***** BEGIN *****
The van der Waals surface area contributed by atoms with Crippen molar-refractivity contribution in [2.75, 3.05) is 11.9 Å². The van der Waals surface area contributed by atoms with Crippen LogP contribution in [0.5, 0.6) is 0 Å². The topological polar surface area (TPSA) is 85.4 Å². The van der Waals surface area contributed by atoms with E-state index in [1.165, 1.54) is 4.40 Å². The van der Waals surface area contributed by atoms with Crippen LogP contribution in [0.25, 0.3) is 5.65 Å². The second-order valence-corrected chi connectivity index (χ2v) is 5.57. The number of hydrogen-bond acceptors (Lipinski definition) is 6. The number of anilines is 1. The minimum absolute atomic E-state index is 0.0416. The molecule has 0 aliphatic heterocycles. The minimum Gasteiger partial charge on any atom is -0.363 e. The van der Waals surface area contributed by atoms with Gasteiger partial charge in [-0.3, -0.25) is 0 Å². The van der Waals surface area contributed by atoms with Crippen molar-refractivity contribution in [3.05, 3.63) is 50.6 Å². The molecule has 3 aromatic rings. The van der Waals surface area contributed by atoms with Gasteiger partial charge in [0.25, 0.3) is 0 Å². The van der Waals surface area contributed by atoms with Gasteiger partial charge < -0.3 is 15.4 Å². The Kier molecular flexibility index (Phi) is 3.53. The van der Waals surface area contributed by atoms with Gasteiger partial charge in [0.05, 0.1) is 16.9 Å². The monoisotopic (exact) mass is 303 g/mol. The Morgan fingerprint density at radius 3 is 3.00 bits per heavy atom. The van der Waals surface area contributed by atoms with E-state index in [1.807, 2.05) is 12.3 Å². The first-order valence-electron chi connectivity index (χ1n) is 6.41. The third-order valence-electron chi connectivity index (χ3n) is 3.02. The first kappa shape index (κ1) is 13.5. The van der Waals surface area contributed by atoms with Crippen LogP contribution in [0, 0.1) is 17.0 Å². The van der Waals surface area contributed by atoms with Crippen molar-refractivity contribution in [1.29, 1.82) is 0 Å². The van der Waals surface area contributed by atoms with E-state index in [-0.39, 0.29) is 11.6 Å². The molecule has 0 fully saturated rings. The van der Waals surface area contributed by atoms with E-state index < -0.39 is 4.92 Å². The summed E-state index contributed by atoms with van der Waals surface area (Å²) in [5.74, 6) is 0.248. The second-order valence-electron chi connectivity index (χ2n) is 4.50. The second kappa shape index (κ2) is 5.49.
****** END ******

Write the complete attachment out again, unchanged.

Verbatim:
The van der Waals surface area contributed by atoms with Crippen molar-refractivity contribution in [2.75, 3.05) is 11.9 Å². The van der Waals surface area contributed by atoms with Crippen LogP contribution in [0.5, 0.6) is 0 Å². The topological polar surface area (TPSA) is 85.4 Å². The van der Waals surface area contributed by atoms with E-state index in [1.165, 1.54) is 4.40 Å². The van der Waals surface area contributed by atoms with Crippen LogP contribution in [0.25, 0.3) is 5.65 Å². The second-order valence-corrected chi connectivity index (χ2v) is 5.57. The number of hydrogen-bond acceptors (Lipinski definition) is 6. The number of anilines is 1. The minimum absolute atomic E-state index is 0.0416. The molecule has 0 aliphatic heterocycles. The minimum Gasteiger partial charge on any atom is -0.363 e. The van der Waals surface area contributed by atoms with Gasteiger partial charge in [-0.3, -0.25) is 0 Å². The van der Waals surface area contributed by atoms with Crippen molar-refractivity contribution in [3.05, 3.63) is 50.6 Å². The molecule has 3 aromatic rings. The van der Waals surface area contributed by atoms with Gasteiger partial charge in [0.25, 0.3) is 0 Å². The van der Waals surface area contributed by atoms with Gasteiger partial charge < -0.3 is 15.4 Å². The Kier molecular flexibility index (Phi) is 3.53. The van der Waals surface area contributed by atoms with Gasteiger partial charge in [0.05, 0.1) is 16.9 Å². The monoisotopic (exact) mass is 303 g/mol. The Morgan fingerprint density at radius 3 is 3.00 bits per heavy atom. The van der Waals surface area contributed by atoms with E-state index in [1.807, 2.05) is 12.3 Å². The first-order valence-electron chi connectivity index (χ1n) is 6.41. The third-order valence-electron chi connectivity index (χ3n) is 3.02. The first kappa shape index (κ1) is 13.5. The van der Waals surface area contributed by atoms with Crippen LogP contribution in [0, 0.1) is 17.0 Å². The van der Waals surface area contributed by atoms with Crippen molar-refractivity contribution in [1.29, 1.82) is 0 Å². The van der Waals surface area contributed by atoms with E-state index in [-0.39, 0.29) is 11.6 Å². The molecule has 0 fully saturated rings. The van der Waals surface area contributed by atoms with E-state index < -0.39 is 4.92 Å². The summed E-state index contributed by atoms with van der Waals surface area (Å²) in [5.74, 6) is 0.248. The second-order valence-electron chi connectivity index (χ2n) is 4.50. The second kappa shape index (κ2) is 5.49.